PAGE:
Old Souls

Mike Focht 2/2/2024

There are temptations particular to each stage of life. One of the temptations of old age is that of an old soul. As we age physically, our physical growth slows. As we age spiritually, we are in danger of ignoring spiritual slowing in a parallel fashion. 

It seems that Peter, who was no young man when the Holy Spirit inspired him to write his letters, was very concerned with the spiritual growth of believers. He commands his readers to desire the pure milk of the word, that you may grow thereby and grow in the grace and knowledge of our Lord and Savior Jesus Christ. Though his physical life had matured, Peter knew full well there was plenty of space for his soul to grow in the life and knowledge of God. The longer he walked with God, the more sure he felt he needed spiritual growth. Age didn’t have to be a detriment to his life in God; it need not be a detriment to ours. 

God has designed the normal process of life here on earth to push toward growth in Him. Physical limitations and failings force us to place our hope in the promise of resurrection bodies. We know more people as we age and have built deeper friendships that inspire more prayers of loving grace and intercession. We also begin to know more people in heaven than we do on earth. The accumulation of wealth and time allows us to generously love others with the material goods we no longer need and cannot take with us. Finally, death forces us back to the simplicity of Christ and His Words and the ultimate hope of heaven. 

An old soul with no more desire for growth and little appetite for God will see these things differently. An old soul will protect their physical comfort and preserve their health at all costs—even their spirituality. An old soul will give up on making new friends or seeking to deepen relationships, even allowing a few old ones to slip by the wayside because they have a few too many anyway. And the old soul will continue accumulating wealth here on earth for its pleasure and protection, forgetting its treasure in heaven, each added possession galvanizing the heart to earth, inevitably making the inescapable break all the more painful. Finally, an old soul will be obsessed with death—fearfully obsessed with death in a way that causes it to frantically escape any serious contemplation of it. Death is the ultimate intruder to an old soul.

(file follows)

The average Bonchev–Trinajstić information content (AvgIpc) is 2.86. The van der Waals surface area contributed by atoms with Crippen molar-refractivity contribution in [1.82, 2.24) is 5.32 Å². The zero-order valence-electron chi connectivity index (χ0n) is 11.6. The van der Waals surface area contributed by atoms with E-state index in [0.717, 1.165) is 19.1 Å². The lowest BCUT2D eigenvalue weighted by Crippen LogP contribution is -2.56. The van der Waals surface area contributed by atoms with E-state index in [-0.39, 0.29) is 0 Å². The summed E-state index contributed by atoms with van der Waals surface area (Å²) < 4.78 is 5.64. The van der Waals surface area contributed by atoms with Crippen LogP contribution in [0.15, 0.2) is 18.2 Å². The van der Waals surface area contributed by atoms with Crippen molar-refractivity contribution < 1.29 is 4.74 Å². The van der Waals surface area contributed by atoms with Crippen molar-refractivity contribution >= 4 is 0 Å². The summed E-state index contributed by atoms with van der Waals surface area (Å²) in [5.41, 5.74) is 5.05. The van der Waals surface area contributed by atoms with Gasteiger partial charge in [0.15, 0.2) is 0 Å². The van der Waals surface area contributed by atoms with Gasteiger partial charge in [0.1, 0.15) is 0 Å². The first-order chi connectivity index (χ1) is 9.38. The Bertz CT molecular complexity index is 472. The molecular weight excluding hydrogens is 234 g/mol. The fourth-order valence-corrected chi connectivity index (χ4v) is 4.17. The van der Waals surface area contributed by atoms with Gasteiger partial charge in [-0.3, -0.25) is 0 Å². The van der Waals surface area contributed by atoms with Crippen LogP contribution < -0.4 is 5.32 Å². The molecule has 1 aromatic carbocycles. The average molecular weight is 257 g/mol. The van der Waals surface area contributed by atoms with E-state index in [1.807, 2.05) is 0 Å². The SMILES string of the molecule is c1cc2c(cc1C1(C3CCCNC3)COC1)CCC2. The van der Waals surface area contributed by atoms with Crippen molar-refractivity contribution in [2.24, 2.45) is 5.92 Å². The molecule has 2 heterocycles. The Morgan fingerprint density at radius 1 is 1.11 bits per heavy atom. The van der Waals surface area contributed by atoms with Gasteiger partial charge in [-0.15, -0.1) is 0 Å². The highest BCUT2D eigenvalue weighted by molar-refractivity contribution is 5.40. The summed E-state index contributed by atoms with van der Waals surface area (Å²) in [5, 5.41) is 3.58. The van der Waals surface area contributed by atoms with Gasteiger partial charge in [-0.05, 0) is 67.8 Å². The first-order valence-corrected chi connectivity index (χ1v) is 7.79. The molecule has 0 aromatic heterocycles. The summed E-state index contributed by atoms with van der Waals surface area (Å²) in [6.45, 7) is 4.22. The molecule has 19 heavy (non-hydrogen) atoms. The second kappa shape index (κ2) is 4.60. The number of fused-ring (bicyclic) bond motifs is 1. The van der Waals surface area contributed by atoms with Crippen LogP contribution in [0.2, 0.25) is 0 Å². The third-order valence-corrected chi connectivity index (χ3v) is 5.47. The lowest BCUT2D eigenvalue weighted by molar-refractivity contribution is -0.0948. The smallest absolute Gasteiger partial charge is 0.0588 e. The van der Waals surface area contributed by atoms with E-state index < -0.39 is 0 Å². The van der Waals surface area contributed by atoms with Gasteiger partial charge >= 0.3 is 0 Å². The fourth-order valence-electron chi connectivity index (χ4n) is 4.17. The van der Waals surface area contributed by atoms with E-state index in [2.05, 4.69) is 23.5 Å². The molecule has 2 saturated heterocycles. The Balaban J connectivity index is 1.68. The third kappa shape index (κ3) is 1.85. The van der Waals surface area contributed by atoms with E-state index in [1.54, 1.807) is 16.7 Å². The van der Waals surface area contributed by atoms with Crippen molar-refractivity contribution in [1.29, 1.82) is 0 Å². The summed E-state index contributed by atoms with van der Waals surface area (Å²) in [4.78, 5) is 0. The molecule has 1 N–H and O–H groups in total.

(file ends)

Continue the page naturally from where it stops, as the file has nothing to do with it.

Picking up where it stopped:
You see, we must learn what Peter knew. To no longer have any concern for spiritual growth means that we are bored with God. It means we are not genuinely communing with God physically, relationally, materially, or actually. For spiritual growth to wither, God must become peripheral and earthly things must become central. The change is subtle yet devastating. That is one of the reasons why Peter, as an older man, was led by the Holy Spirit to urge believers of all ages to continue to grow! We cannot escape having old bodies, but we should escape having old souls. Therefore we do not lose heart. Even though our outward man is perishing, yet the inward man is being renewed day by day.